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Thursday, July 16, 2009

The First Day of an Upper-Level Elective

It's getting to be that time of the year again -- when we all turn to our syllabi for the upcoming fall semester and figure out what, exactly, we're going to do for 28 class sessions.  I thought I'd take this opportunity to ask a question about how we deal with shopping period, and how we ought to.

My approach to my upper-level electives has always been to make the first class meeting its own standalone class, and not part of the overall flow of the semester. So, I may assign an interesting recent case that raises a host of issues central to the overall topic for the semester, or a particularly thorny problem that might introduce a theme we'll encounter at various points -- but never the foundational beginnings of the doctrine; I save that for class meeting #2.

I do this for two reasons: First, as a way of giving the students a feel for the entire course before they commit to it, and second (and more importantly), to accommodate both those students who aren't sure if they want to stay in the course (who, as such, don't have to purchase the materials), and those who might come to the course after the first day, having made a similar decision about another class.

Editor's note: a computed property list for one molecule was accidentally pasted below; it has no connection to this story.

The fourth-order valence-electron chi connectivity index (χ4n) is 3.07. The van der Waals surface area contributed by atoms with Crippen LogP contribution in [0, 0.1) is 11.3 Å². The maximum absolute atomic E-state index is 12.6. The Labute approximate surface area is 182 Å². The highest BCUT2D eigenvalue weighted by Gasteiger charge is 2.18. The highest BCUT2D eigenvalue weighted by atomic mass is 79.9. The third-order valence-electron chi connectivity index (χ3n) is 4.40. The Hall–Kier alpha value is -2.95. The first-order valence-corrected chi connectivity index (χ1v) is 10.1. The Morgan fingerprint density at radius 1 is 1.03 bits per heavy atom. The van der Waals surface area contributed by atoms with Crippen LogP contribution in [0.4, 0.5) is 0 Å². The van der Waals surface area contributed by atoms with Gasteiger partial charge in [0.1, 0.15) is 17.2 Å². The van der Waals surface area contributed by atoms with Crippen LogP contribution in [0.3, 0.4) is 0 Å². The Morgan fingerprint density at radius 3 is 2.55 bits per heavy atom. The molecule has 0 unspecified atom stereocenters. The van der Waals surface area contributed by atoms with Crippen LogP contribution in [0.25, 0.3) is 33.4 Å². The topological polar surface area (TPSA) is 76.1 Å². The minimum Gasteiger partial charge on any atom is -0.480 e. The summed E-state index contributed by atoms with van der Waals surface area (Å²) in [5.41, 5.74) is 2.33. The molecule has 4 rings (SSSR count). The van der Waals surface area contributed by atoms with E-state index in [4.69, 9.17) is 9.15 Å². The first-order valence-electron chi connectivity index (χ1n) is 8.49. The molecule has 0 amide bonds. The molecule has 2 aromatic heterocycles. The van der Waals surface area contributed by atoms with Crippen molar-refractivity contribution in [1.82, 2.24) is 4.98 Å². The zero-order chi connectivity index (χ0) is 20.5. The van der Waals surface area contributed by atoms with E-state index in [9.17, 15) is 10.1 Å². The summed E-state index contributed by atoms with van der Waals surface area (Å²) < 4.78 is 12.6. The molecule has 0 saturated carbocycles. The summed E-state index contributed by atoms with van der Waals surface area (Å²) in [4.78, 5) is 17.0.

What do others do with that elusive first day? Do you dive right in? Do you assign more thematic material? Do you try your best to scare people away?

Posted by Steve Vladeck on July 16, 2009 at 06:47 PM in Life of Law Schools, Steve Vladeck, Teaching Law | Permalink


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My biggest question on the first day is whether to go in depth about the course assignments/structure. For those who join me on the second or third day, they'll miss an essential explanation of what's going on. But, for those who come to the first day trying to gauge the course, they won't get a full feel for it if I don't do it that day.

Posted by: David S. Cohen | Jul 17, 2009 10:18:57 AM

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